Clay Shirky is a futurist thinker and a technologist and general genius. He’s got nothing to do with Judaism. And yet.
First thing to do with this post (which is a bit of a time commitment, frankly) is watch this video. I first saw this video of Shirky talking about gin, cognitive surpluses, sitcoms, wikipedia, and why a screen without a mouse ships broken when it was first making the rounds this spring. I watched is several times and I still go back to it occasionally because it’s entertaining and fascinating. So watch it already.
While helping a housemate study for her sociology final this week, we got sidetracked and watched the video. It was the first time she’d seen at probably the sixth or seventh time for me. And something struck me this time that hadn’t struck me before. I’m not gonna summarize this video, so for God’s sake, watch it. If you don’t, this post is gonna get real incomprehensible real quick.
What Shirky is talking about is shift in how we consume media. He’s saying that when all we could do was consume media, that was fine. But as soon as we can consume it, produce it, and share it we will do all three and we will do it avidly. TV is good, but it’s unidirectional. YouTube is better because I can watch, for very small startup capital, I can produce, and for free, I can share, by which I mean that I can e-mail it to whomever I want. I can even comment on it and let everyone know just what I think about it.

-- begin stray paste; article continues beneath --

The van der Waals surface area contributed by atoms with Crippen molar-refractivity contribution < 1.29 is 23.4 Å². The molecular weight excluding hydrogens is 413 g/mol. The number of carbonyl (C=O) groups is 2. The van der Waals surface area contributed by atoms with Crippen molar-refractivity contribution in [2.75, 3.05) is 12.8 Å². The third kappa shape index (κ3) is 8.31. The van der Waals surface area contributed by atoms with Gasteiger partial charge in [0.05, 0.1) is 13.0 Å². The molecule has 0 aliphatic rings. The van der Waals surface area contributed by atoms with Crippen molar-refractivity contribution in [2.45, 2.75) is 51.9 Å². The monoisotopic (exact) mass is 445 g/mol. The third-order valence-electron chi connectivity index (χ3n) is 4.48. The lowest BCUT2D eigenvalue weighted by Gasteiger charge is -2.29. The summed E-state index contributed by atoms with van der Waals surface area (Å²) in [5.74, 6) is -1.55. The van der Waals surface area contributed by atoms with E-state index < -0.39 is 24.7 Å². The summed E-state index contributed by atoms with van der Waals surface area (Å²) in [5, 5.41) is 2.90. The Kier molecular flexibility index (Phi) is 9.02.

So here’s my half-formed thought-question: We are seeing in large metropolitan areas, and occasionally in a few other geographic areas a new type of decentralized Judaism. These communities are what we have begun to call Emergent Communities. These communities are highly volunteer-run. They’re small and they’re highly connected to their respective Jewish communities, but not to the large organizations that have so long dominated Jewish life in America such as the OU, the USCJ, and the URJ.
It is typical at the chavurah that I attend while at school for a d’var torah to begin with a little suggestion. There are a few ideas shared, but it quickly breaks down into a few side conversations, with the person delivering the d’var torah interacting fluidly with the entire assmebled group of daveners.
Compare this to the congregation I grew up at. Even on a small Shabat morning in the little chapel, this might happen to some extent, but it was unusual. If the d’var torah was to be entirely interactive, the rabbi would have to tell us this explicitly, because it did not happen regularly. And even after announcing it, it took some coaxing to get the majority to perk up an participate.
Shirky is talking about a one-time shift in the way we experience media. Are we also looking at a major shift in the way we experience Judaism?
I’m not entirely sure that we are. But it’s cool to think about.